“In the mountains, temperatures can drop to 10 degrees at night in the winter. The typical winter day is between 30 and 40 degrees, and yet we are able to heat our entire house with one wood burning stove and a whole house air circulating fan because the SIPS make it so insulated. I don’t understand why anyone would build a stick frame house ever again. This was affordable, looks amazing, and was easy to do.” – Homeowner, Christie Walker
Low impact on the environment while reducing your footprint….how do you go about that when designing and building a house? Homeowners Christie Walker and Robbie Bos did just that by going with big style and a smaller footprint while designing their home in Southern California. The artistic minded couple (Christie is a photographer/writer and Rob is a graphic designer) included many artistic and sustainable features in their new home. And to help determine the size of the home to hold those many features, Christie and Rob took a practical look at what they needed.. The two measured all their existing furniture and cut out little pieces representing the furniture that were to scale. They then used grid paper to layout the furniture in each room. There you go, a house sized to meet their needs to go along with the home designs they had envionsioned.
Located on the east end of Big Bear Valley, in the San Bernardino Mountains in Southern California is Christie and Rob’s 1,800 sq. ft. residence on Piñon Hill….owner named for all the Piñion trees on the 2.2 acres. The locals call the area Baldwin Lake for the dry lake bed that used to be full of water. Christie and Rob’s house is positioned for a southwest exposure situated on the side of a small hill overlooking the lake, the valley and surrounding mountains. They picked this location because it gets less snow in the winter, more rain in the summer….and of course the view. I love that Christie and Rob call this their ‘Little bit of paradise on Piñion Hill’.
THE BUILDING PROCESS
Christie and Rob made the decision to use Premier Structural Insulated Panels (SIPS), provided by US SIPS out of California for their building envelope. SIPS have several benefits: you can save up to 60% on energy costs, quick construction time, less job site waste and more. Since Christie and Rob designed their SIPS house themselves, they hired a local designer to turn their detailed plans into blue prints. They then hired Rob Carpenter, of Carpenter Construction to compelte the foundation and building of the house. Sub contractors were hired for things like roofing, plumbing, electrical, ect. Christie and Rob were overly pleased with builder Rob Carpenter who had never built a SIPS house before. Rob traveled to Santa Barbara to research a SIPS house being built to get tips from the contractor, Rob was confident the build was not going to be a problem. Christie had this to say about building with SIPS:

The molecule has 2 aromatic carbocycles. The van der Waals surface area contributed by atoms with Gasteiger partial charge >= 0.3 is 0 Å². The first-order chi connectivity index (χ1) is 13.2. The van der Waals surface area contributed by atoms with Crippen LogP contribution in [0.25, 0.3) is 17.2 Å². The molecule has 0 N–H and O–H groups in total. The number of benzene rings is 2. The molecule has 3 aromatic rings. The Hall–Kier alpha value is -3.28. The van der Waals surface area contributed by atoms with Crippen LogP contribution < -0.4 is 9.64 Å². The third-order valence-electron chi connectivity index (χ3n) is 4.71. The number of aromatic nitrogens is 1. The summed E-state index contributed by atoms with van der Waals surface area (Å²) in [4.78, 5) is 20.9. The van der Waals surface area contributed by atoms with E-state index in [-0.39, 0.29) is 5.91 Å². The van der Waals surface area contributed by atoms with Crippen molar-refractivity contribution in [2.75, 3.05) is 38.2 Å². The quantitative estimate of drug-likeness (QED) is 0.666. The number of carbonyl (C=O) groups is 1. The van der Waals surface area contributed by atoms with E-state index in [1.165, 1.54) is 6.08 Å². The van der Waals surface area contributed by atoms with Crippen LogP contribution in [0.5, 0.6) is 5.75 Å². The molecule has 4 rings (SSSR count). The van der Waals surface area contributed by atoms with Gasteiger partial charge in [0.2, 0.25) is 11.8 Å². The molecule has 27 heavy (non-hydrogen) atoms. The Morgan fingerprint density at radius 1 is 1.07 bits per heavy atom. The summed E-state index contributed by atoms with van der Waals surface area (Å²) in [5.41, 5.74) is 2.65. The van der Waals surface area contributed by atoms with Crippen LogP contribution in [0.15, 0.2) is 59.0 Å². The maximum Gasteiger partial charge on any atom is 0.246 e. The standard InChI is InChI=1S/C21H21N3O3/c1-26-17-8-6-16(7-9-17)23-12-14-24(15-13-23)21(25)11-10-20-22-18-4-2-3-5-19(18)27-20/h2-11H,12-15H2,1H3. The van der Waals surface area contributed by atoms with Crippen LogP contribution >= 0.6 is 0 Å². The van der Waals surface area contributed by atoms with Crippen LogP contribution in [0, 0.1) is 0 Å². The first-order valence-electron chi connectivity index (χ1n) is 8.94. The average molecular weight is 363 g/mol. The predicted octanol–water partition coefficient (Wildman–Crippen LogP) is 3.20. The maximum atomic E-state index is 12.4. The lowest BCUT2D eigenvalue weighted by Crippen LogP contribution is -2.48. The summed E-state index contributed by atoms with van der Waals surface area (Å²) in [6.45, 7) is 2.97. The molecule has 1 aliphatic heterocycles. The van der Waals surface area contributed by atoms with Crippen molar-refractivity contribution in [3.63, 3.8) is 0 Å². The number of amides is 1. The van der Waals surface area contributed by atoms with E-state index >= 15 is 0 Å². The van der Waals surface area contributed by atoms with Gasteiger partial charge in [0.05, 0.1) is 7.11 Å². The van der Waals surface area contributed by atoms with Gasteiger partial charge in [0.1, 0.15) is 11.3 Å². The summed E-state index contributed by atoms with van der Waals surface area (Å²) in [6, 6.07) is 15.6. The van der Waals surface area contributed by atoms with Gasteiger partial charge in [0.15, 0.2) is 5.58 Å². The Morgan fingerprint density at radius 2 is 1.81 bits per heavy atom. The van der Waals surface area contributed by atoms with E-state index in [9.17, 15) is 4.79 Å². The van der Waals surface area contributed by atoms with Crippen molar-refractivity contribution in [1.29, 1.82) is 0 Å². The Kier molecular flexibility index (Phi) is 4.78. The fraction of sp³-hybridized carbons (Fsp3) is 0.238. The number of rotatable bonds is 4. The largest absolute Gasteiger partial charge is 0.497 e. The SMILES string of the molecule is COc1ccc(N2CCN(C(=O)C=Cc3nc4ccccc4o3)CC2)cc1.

“Here’s what was so amazing about the construction aspect of the SIPs. First, they took our very customized plans and turned them into a house. The house arrived like a kit on two flatbed trucks. So like a kit, there was very little waste because it was premade in a factory BUT is was totally custom! When I had looked at other kit houses, they were never quite what I wanted. Doing it this way, we could design the house exactly like we wanted and then have it arrive ready to go. Second, the house went up really fast. We broke ground in April and moved in Dec. 4th. That’s from the first scoop of dirt to the last brush of paint. The SIPs part of the construction went up even faster. One day there was only the foundation and two days later we had a floor. To celebrate we had a party on the floor complete with a band!!! Next the walls went up. Once the walls were in we had a wall party and invited people to write their good wishes and thoughts on the SIPs walls before we covered them with drywall.”
Further to using SIPS to frame and insulate their home, Christie and Rob included the only truly hybrid wind/solar system in California, created by Joe Moore of Wind Sun Energy Systems. What does truly hybrid mean? The wind and the solar are working together using one inverter. Other systems have two separate inverters and work independently of each other. Given the couple now had a mini-power plant….their SIP built home is an all electric house. And as for the artistic features that fill the home, just to name a few include: a lamp made out of Patron bottles, exterior windows made of wine and beer bottles and a stair railing to the second floor made from rebar. This ‘little bit of paradise on Piñion Hill’ is a one of kind sustainable home.
- Premier SIPS floor, walls and roof
- Hybrid Wind/Solar System: 16 solar panels and a 1K wind turbine
- Energy efficient appliances
- LED lighting
- Property well, septic and leach field
- Rain Harvesting system (coming this spring to water vegetable garden)
- 75% of waste is recycled, composted for garden
- Recycled materials: Rock from the excavation of the house used to make rock design behind wood burning stove and hearth
- Location: San Bernardino Mountains, Southern California
- Size: 1,800 sq. ft. with a 750 sq. ft. attached garage
- Designer: Homeowners designed the house, brought in local designer Eddie Etter of Double E Design & Construction to turn detailed plans into blueprints
- Builder: Rob Carpenter, Carpenter Construction
- Premier SIPS Used: SIP Floor, Walls and Roof
- SIPS Provided by: US SIPS
- Hybrid Wind/Solar System: Joe Moore, Wind Sun Energy Systems
- Click here for more project photos